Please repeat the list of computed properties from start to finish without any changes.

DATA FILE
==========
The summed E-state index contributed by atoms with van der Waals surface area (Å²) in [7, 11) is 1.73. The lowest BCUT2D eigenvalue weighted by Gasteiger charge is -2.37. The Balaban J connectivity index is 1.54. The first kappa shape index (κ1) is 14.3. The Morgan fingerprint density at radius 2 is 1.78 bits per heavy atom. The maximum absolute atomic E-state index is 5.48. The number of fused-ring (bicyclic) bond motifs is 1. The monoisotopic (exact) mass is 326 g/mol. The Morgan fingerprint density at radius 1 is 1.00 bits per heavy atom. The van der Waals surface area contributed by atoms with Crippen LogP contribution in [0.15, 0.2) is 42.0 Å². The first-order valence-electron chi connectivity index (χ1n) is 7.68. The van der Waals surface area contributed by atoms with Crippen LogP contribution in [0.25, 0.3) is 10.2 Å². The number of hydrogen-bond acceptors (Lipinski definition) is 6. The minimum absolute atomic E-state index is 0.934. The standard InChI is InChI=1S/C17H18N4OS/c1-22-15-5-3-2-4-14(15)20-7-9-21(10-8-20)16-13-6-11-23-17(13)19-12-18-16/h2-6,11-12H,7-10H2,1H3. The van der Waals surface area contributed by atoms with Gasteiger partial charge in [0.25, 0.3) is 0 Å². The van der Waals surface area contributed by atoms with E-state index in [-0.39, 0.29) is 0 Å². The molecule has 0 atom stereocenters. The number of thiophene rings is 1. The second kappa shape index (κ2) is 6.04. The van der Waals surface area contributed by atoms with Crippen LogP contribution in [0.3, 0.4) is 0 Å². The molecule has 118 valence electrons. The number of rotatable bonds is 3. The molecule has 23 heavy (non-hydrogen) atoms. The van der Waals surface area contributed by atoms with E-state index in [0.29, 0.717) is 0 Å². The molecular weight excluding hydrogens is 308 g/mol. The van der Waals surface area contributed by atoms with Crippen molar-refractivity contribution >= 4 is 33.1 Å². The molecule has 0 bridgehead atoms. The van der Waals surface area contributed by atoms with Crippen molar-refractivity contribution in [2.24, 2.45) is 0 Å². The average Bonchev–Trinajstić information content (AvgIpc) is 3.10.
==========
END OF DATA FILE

The summed E-state index contributed by atoms with van der Waals surface area (Å²) in [7, 11) is 1.73. The lowest BCUT2D eigenvalue weighted by Gasteiger charge is -2.37. The Balaban J connectivity index is 1.54. The first kappa shape index (κ1) is 14.3. The Morgan fingerprint density at radius 2 is 1.78 bits per heavy atom. The maximum absolute atomic E-state index is 5.48. The number of fused-ring (bicyclic) bond motifs is 1. The monoisotopic (exact) mass is 326 g/mol. The Morgan fingerprint density at radius 1 is 1.00 bits per heavy atom. The van der Waals surface area contributed by atoms with Crippen LogP contribution in [0.15, 0.2) is 42.0 Å². The first-order valence-electron chi connectivity index (χ1n) is 7.68. The van der Waals surface area contributed by atoms with Crippen LogP contribution in [0.25, 0.3) is 10.2 Å². The number of hydrogen-bond acceptors (Lipinski definition) is 6. The minimum absolute atomic E-state index is 0.934. The standard InChI is InChI=1S/C17H18N4OS/c1-22-15-5-3-2-4-14(15)20-7-9-21(10-8-20)16-13-6-11-23-17(13)19-12-18-16/h2-6,11-12H,7-10H2,1H3. The van der Waals surface area contributed by atoms with Gasteiger partial charge in [0.25, 0.3) is 0 Å². The van der Waals surface area contributed by atoms with E-state index in [-0.39, 0.29) is 0 Å². The molecule has 0 atom stereocenters. The number of thiophene rings is 1. The second kappa shape index (κ2) is 6.04. The van der Waals surface area contributed by atoms with Crippen LogP contribution in [0.3, 0.4) is 0 Å². The molecule has 118 valence electrons. The number of rotatable bonds is 3. The molecule has 23 heavy (non-hydrogen) atoms. The van der Waals surface area contributed by atoms with E-state index in [0.29, 0.717) is 0 Å². The molecular weight excluding hydrogens is 308 g/mol. The van der Waals surface area contributed by atoms with Crippen molar-refractivity contribution >= 4 is 33.1 Å². The molecule has 0 bridgehead atoms. The van der Waals surface area contributed by atoms with Crippen molar-refractivity contribution in [2.24, 2.45) is 0 Å². The average Bonchev–Trinajstić information content (AvgIpc) is 3.10.